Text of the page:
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Workforce wellbeing

We conduct research to evidence and develop innovations to understand and improve the psychological and physical wellbeing of workforces.

Section-1

Driving 360° Wellbeing.

drive360Our initial work, funded by JLR, led to the identification of key health risks for the company and the development of a protocol to address these risks. We have ongoing work to inform these interventions, although we are seeking funding to take forward the system development and subsequent trail. The developed protocol involves a much improved screening process, followed by risk stratification and triage of interventions. Based on a thorough review of appropriate literature and our previous work, there are three areas of intervention:

1. Lifestyle interventions to reduce health risks (including behavioural interventions to reduce cardiovascular disease and diabetes)

2. Psychological interventions to improve mental health (including digital interventions to reduce anxiety and depression)

3. Leadership interventions to improve the quality of relationships, support and self-efficacy (including digital leadership intervention to improve servant leadership and compassion).

The key outcomes of interest are mental and physical health, as well as job performance and productivity. This project is also relevant to other sectors (including police force and NHS).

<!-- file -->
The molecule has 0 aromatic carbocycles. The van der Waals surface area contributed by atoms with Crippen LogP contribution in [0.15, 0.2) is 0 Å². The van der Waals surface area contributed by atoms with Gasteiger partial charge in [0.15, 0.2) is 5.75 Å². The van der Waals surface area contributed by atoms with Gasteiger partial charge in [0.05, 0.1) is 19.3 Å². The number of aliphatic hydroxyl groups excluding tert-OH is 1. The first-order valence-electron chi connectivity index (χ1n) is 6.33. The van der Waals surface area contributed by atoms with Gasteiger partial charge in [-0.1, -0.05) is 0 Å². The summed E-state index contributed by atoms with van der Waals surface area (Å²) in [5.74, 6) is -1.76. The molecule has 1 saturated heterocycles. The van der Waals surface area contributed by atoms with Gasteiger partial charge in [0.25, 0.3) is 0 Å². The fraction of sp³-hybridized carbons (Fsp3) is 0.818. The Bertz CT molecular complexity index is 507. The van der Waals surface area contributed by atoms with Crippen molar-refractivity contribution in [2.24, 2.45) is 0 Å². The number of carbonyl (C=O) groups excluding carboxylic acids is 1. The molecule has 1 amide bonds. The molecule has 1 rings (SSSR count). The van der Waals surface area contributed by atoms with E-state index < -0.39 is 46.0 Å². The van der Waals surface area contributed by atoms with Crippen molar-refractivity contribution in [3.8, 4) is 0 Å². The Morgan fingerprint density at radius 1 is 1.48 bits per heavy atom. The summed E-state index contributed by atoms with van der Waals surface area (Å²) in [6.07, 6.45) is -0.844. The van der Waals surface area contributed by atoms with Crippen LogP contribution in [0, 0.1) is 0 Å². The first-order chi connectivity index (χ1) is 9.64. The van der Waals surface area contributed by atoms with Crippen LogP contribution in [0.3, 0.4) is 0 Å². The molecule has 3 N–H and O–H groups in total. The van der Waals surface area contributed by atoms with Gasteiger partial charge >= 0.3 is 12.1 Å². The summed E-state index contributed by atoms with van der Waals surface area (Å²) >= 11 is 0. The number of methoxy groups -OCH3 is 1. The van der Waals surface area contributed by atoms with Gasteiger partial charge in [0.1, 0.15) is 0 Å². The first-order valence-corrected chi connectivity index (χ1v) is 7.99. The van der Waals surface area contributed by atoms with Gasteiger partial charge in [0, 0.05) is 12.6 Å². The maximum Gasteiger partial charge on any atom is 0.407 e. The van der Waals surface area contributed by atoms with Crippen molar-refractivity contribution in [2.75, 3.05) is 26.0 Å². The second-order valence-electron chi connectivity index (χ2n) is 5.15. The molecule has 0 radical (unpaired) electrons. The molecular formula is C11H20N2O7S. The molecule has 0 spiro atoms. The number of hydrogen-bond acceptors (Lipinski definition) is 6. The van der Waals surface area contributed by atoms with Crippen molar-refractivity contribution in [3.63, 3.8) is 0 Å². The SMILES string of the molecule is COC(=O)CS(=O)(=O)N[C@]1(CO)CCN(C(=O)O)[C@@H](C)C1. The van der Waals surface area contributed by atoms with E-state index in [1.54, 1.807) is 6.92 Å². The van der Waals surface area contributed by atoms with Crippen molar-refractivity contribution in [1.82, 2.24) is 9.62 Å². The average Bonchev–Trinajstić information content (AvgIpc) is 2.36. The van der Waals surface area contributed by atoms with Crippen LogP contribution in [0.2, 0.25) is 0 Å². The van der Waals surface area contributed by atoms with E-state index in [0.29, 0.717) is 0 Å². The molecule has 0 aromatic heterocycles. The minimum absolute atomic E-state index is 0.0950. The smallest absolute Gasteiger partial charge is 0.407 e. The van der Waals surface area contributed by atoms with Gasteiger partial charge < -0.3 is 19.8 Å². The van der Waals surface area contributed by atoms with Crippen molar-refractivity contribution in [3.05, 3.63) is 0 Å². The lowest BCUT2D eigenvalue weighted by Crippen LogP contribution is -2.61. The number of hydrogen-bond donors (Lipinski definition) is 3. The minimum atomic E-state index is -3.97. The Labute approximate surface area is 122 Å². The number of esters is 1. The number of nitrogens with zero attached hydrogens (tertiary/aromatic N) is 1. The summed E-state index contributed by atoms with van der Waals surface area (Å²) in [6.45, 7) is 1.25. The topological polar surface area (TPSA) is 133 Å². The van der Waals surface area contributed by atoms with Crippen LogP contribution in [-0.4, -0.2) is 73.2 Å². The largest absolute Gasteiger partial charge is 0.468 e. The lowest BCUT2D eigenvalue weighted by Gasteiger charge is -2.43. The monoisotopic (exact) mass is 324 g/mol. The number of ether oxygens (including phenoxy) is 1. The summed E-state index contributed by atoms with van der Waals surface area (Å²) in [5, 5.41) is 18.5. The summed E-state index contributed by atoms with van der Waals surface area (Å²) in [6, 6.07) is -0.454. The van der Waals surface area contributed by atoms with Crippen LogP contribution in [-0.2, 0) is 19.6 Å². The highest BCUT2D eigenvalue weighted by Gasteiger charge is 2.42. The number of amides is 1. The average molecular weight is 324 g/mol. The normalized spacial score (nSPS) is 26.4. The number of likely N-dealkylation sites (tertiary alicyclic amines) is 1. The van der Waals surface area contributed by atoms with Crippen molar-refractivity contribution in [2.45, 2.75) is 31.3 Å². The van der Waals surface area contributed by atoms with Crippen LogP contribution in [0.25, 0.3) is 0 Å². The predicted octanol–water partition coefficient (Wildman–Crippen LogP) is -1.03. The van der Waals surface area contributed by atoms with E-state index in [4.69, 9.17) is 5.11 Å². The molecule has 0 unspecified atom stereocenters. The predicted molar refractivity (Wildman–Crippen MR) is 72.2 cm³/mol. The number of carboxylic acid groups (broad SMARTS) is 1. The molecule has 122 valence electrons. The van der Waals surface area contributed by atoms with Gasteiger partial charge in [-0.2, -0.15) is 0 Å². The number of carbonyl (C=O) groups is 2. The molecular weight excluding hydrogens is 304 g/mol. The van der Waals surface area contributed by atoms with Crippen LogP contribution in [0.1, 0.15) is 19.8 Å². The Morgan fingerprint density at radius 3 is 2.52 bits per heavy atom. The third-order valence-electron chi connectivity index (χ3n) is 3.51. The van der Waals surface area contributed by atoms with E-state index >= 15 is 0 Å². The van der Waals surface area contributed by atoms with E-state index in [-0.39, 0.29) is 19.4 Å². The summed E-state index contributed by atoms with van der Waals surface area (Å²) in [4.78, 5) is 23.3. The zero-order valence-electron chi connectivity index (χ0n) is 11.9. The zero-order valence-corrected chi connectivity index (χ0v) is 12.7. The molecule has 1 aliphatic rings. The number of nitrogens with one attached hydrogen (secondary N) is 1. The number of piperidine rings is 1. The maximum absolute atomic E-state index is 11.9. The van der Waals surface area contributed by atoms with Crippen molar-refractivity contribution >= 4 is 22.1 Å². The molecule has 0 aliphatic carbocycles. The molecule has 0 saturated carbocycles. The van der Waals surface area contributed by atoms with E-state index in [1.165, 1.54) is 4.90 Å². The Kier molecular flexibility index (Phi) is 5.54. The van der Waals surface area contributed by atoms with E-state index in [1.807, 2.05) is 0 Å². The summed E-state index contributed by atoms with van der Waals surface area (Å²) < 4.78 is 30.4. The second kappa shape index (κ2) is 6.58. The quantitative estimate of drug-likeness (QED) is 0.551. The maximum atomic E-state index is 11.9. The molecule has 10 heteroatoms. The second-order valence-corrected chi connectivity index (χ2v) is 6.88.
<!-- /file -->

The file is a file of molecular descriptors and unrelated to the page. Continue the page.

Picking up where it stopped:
Section-2

Understanding the impact of workforce wellbeing on care home residents

foodWe have a project part-funded by Warwickshire Public Health to understand and improve the eating and drinking behaviour of elderly people. Part of this project will identify links between care home staff wellbeing (in particular their stress levels) and the interactions they have with resident with respect to eating, drinking and other activities. This is currently a PhD project and there is a need to conduct a more substantial piece of work in this area.

Eating behaviour at work

ebAdults spend a large proportion of their time at work, interacting with their colleagues. Our work in this area has highlighted the key predictors of eating behaviour at work and we are continuing to explore predictors and possible interventions to increase healthy eating behaviours. Again, this is currently a PhD project and there is a need to conduct a more substantial piece of work in this area.

In addition, we are conducting a series of studies using behaviour science methodologies to better understand people’s perceptions of healthiness. We are comparing how perception of healthiness differs among professionals working in the eating field (e.g., dieticians) and the general public. These studies will inform training interventions and behaviour change programmes.